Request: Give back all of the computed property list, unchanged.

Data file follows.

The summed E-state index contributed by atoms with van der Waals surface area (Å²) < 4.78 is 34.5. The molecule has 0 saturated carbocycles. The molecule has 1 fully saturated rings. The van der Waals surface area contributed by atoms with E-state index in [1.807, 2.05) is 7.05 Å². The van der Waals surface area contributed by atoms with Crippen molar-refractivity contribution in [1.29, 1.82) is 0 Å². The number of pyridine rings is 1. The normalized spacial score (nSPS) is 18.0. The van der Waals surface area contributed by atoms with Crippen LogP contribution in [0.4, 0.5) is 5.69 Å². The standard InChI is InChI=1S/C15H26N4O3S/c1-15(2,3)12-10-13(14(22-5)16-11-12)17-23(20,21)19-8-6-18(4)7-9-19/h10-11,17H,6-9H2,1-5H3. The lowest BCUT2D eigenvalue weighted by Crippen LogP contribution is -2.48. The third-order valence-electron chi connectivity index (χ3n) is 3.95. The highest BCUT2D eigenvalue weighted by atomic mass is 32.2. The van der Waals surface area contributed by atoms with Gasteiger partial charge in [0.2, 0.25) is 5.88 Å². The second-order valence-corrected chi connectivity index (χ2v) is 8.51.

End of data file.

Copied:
The summed E-state index contributed by atoms with van der Waals surface area (Å²) < 4.78 is 34.5. The molecule has 0 saturated carbocycles. The molecule has 1 fully saturated rings. The van der Waals surface area contributed by atoms with E-state index in [1.807, 2.05) is 7.05 Å². The van der Waals surface area contributed by atoms with Crippen molar-refractivity contribution in [1.29, 1.82) is 0 Å². The number of pyridine rings is 1. The normalized spacial score (nSPS) is 18.0. The van der Waals surface area contributed by atoms with Crippen LogP contribution in [0.4, 0.5) is 5.69 Å². The standard InChI is InChI=1S/C15H26N4O3S/c1-15(2,3)12-10-13(14(22-5)16-11-12)17-23(20,21)19-8-6-18(4)7-9-19/h10-11,17H,6-9H2,1-5H3. The lowest BCUT2D eigenvalue weighted by Crippen LogP contribution is -2.48. The third-order valence-electron chi connectivity index (χ3n) is 3.95. The highest BCUT2D eigenvalue weighted by atomic mass is 32.2. The van der Waals surface area contributed by atoms with Gasteiger partial charge in [0.2, 0.25) is 5.88 Å². The second-order valence-corrected chi connectivity index (χ2v) is 8.51.